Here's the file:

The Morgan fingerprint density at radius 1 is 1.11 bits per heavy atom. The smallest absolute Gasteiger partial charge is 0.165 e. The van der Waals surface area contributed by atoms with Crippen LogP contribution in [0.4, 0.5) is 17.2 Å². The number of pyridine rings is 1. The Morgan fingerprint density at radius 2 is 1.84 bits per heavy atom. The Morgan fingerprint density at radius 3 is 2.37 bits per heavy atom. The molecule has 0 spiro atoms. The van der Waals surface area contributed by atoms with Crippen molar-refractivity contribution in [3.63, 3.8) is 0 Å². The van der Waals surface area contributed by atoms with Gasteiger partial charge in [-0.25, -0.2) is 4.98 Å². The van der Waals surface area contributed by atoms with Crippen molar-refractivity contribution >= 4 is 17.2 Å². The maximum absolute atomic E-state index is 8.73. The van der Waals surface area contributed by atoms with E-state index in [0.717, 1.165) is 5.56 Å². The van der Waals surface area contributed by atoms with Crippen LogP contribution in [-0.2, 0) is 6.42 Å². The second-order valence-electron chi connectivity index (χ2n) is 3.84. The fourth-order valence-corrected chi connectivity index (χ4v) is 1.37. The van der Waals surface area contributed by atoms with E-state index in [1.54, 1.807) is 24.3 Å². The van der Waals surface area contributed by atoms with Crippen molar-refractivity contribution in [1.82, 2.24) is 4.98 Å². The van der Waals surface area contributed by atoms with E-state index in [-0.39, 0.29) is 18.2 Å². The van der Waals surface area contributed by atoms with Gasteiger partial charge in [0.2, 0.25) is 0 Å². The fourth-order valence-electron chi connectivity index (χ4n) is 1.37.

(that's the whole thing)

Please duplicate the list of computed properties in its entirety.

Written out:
The Morgan fingerprint density at radius 1 is 1.11 bits per heavy atom. The smallest absolute Gasteiger partial charge is 0.165 e. The van der Waals surface area contributed by atoms with Crippen LogP contribution in [0.4, 0.5) is 17.2 Å². The number of pyridine rings is 1. The Morgan fingerprint density at radius 2 is 1.84 bits per heavy atom. The Morgan fingerprint density at radius 3 is 2.37 bits per heavy atom. The molecule has 0 spiro atoms. The van der Waals surface area contributed by atoms with Crippen molar-refractivity contribution in [3.63, 3.8) is 0 Å². The van der Waals surface area contributed by atoms with Gasteiger partial charge in [-0.25, -0.2) is 4.98 Å². The van der Waals surface area contributed by atoms with Crippen molar-refractivity contribution >= 4 is 17.2 Å². The maximum absolute atomic E-state index is 8.73. The van der Waals surface area contributed by atoms with E-state index in [0.717, 1.165) is 5.56 Å². The van der Waals surface area contributed by atoms with Crippen LogP contribution in [-0.2, 0) is 6.42 Å². The second-order valence-electron chi connectivity index (χ2n) is 3.84. The fourth-order valence-corrected chi connectivity index (χ4v) is 1.37. The van der Waals surface area contributed by atoms with E-state index in [1.54, 1.807) is 24.3 Å². The van der Waals surface area contributed by atoms with Crippen molar-refractivity contribution in [1.82, 2.24) is 4.98 Å². The van der Waals surface area contributed by atoms with E-state index in [-0.39, 0.29) is 18.2 Å². The van der Waals surface area contributed by atoms with Gasteiger partial charge in [0.2, 0.25) is 0 Å². The fourth-order valence-electron chi connectivity index (χ4n) is 1.37.